Admitting that you need help takes a lot of courage. Take the appropriate steps to ensure that your loved one can start their recovery right away. Call The River Source to learn about immediate options.

Signs Your College Student Has a Drinking Problem

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Sending your child off to college is a bittersweet moment. While you’re happy and excited for your child, you can’t help but worry about what they might run into. You are a parent, after all, and this doesn’t go away because your college student isn’t living at home. But, what happens when these normal fears are true? How do you handle a child that comes home on break and appears to have a drinking problem?

Signs of a Drinking Problem in College

Here are a few signs that your college student may have a problem with alcohol.

Skipping Classes

College is different from middle school and high school in the fact that the classes aren’t free. While college students rarely understand the true costs of college – until they are given their tuition bill – most recognize that they are paying to be there. If your child starts skipping class, it’s a sign that something isn’t right.

Difficult to Connect With

No longer are parents and children reliant on pay phones or pagers to talk to each other. Between social media, email, text and talking on the phone, there are plenty of ways to get in touch with your child. Understandably, your college student might not feel comfortable having two-hour heart-to-hearts with you, but they should be easy to reach.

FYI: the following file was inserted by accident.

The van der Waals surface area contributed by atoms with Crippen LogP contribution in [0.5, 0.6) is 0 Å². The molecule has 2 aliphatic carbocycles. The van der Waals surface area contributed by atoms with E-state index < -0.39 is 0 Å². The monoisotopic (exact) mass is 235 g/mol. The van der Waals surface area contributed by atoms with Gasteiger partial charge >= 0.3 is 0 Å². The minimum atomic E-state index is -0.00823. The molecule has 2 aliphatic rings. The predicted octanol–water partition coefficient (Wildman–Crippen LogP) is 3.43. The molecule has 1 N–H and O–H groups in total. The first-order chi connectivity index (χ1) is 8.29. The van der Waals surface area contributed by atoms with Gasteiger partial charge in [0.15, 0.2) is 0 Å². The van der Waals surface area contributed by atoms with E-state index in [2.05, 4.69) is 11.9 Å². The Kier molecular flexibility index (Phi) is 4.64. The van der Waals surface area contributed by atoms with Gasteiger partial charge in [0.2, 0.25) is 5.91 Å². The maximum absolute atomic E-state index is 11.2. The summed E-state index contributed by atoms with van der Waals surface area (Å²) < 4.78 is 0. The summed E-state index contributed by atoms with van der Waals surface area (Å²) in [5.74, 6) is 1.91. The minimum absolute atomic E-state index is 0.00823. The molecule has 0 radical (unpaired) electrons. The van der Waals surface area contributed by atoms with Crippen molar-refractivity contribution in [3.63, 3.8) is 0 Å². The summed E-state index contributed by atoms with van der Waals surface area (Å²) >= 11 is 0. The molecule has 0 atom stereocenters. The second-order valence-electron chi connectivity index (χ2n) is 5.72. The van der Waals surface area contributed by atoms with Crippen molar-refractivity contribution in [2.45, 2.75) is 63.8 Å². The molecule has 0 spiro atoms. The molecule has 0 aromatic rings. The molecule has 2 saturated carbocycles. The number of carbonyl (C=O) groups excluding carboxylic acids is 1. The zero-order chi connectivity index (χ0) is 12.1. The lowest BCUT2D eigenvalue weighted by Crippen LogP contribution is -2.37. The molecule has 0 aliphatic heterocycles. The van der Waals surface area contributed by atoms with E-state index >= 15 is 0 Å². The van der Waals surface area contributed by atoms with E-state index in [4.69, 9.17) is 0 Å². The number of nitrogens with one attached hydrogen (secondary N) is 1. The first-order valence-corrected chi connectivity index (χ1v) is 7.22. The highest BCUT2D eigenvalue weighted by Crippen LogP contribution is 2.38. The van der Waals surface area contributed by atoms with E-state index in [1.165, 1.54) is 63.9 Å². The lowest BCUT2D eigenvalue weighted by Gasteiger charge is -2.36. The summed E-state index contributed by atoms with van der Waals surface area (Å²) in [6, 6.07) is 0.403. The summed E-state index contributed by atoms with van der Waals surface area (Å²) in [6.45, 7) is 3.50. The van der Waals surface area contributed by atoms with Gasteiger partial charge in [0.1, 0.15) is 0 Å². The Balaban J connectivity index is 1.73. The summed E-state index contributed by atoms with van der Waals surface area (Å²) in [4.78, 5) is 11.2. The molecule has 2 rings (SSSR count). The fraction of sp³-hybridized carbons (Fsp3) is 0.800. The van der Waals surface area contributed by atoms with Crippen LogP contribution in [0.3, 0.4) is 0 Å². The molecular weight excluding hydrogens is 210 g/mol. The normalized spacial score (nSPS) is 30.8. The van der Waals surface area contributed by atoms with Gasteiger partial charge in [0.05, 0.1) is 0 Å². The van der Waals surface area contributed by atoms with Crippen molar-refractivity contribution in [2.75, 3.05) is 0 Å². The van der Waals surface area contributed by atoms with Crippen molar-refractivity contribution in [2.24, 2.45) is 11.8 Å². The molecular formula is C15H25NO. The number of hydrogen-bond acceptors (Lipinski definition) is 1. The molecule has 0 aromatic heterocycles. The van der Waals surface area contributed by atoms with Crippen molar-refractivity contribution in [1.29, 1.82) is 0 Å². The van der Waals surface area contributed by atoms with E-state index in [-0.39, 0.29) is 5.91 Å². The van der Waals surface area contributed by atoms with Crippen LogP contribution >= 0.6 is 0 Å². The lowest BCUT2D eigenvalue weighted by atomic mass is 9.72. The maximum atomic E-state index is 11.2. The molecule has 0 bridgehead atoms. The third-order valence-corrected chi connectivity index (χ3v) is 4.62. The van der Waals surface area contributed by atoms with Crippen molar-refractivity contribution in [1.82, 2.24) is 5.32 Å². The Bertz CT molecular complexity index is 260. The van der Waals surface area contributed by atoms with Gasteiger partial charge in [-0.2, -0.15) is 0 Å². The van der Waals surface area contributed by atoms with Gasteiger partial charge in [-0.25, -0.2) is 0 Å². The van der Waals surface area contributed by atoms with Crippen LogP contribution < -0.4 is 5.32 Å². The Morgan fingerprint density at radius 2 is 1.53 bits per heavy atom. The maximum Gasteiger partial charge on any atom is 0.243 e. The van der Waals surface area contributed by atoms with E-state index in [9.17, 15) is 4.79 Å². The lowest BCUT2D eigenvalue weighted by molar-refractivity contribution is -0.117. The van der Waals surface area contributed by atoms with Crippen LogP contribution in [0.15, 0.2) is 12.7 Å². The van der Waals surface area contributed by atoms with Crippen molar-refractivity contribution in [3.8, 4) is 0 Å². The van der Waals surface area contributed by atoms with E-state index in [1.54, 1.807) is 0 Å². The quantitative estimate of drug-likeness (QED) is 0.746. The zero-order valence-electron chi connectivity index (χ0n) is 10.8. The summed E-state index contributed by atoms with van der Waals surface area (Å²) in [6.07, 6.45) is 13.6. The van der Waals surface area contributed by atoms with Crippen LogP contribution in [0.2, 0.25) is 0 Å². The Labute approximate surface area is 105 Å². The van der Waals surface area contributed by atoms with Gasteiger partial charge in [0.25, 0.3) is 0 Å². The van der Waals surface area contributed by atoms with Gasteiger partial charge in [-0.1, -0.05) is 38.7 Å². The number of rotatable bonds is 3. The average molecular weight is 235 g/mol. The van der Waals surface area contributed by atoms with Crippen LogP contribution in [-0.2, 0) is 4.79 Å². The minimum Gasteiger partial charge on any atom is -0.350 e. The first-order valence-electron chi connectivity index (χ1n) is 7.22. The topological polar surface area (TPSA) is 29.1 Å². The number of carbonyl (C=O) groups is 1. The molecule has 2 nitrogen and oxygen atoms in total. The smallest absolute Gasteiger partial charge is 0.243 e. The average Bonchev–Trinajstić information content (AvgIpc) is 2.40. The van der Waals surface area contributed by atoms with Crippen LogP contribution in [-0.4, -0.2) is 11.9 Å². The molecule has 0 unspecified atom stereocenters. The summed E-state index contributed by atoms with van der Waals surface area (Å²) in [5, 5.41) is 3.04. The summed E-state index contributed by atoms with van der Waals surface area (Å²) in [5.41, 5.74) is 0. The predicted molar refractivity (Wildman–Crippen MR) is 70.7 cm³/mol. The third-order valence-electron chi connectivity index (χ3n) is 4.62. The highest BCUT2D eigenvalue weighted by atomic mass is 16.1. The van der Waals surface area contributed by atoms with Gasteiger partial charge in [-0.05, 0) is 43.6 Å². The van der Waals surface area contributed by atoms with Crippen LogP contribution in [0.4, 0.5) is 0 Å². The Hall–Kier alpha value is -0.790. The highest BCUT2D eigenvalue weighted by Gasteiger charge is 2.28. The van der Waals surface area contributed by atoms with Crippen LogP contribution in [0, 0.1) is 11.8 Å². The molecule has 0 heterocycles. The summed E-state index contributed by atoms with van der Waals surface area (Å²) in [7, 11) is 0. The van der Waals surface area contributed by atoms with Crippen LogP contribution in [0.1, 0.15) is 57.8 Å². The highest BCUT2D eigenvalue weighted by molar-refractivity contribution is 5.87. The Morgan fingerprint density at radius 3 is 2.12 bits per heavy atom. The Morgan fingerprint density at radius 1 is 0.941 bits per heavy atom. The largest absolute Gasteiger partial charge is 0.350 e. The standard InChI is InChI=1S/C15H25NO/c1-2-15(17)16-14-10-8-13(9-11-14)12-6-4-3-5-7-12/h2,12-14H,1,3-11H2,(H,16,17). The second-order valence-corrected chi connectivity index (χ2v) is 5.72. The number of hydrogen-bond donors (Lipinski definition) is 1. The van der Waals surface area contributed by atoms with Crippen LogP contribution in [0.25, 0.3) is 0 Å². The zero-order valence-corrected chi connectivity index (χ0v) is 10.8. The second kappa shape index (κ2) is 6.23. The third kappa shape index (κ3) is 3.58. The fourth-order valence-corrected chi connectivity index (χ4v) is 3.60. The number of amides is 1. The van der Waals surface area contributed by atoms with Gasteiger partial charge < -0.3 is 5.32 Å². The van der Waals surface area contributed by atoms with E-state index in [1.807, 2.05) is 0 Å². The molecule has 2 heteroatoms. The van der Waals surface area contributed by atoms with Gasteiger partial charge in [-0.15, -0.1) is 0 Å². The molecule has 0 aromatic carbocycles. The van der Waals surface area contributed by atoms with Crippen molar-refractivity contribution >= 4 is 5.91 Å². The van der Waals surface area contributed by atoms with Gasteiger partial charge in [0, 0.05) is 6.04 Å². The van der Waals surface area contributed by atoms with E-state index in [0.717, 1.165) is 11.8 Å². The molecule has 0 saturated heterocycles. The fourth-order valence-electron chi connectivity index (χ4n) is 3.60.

Sleeping During the Day

Another warning sign of a possible alcohol problem is sleeping during the day. Sure, college students are known for pulling all-nighters, but this happens sometimes. If your child seems tired all the time, and this behavior is coupled with staying out all night, dig deeper into the reasons why this is the case. As noisy as dorms can be, even young people need their beauty rest.

Feelings of Hopelessness

What makes identifying an addiction in college students difficult is that the parents aren’t there. You can’t possibly know everything that is going on. While you don’t want to drive yourself crazy over-analyzing everything, you do want to be vigilant. If you find that your child is constantly feeling helpless, homeless and homesick, they could be struggling with something more.

Other conditions share the same symptoms as what’s listed above, so it’s crucial that you talk with your child and try to get as much information as possible. If you don’t think it’s alcohol causing the issues, it’s possible that depression is to blame. However, if you know that alcohol is at the root of your child’s academic and social issues, please call The River Source. We work with individuals 18 years and over and can help your child.

How to Talk to Your College Student About Drugs and Alcohol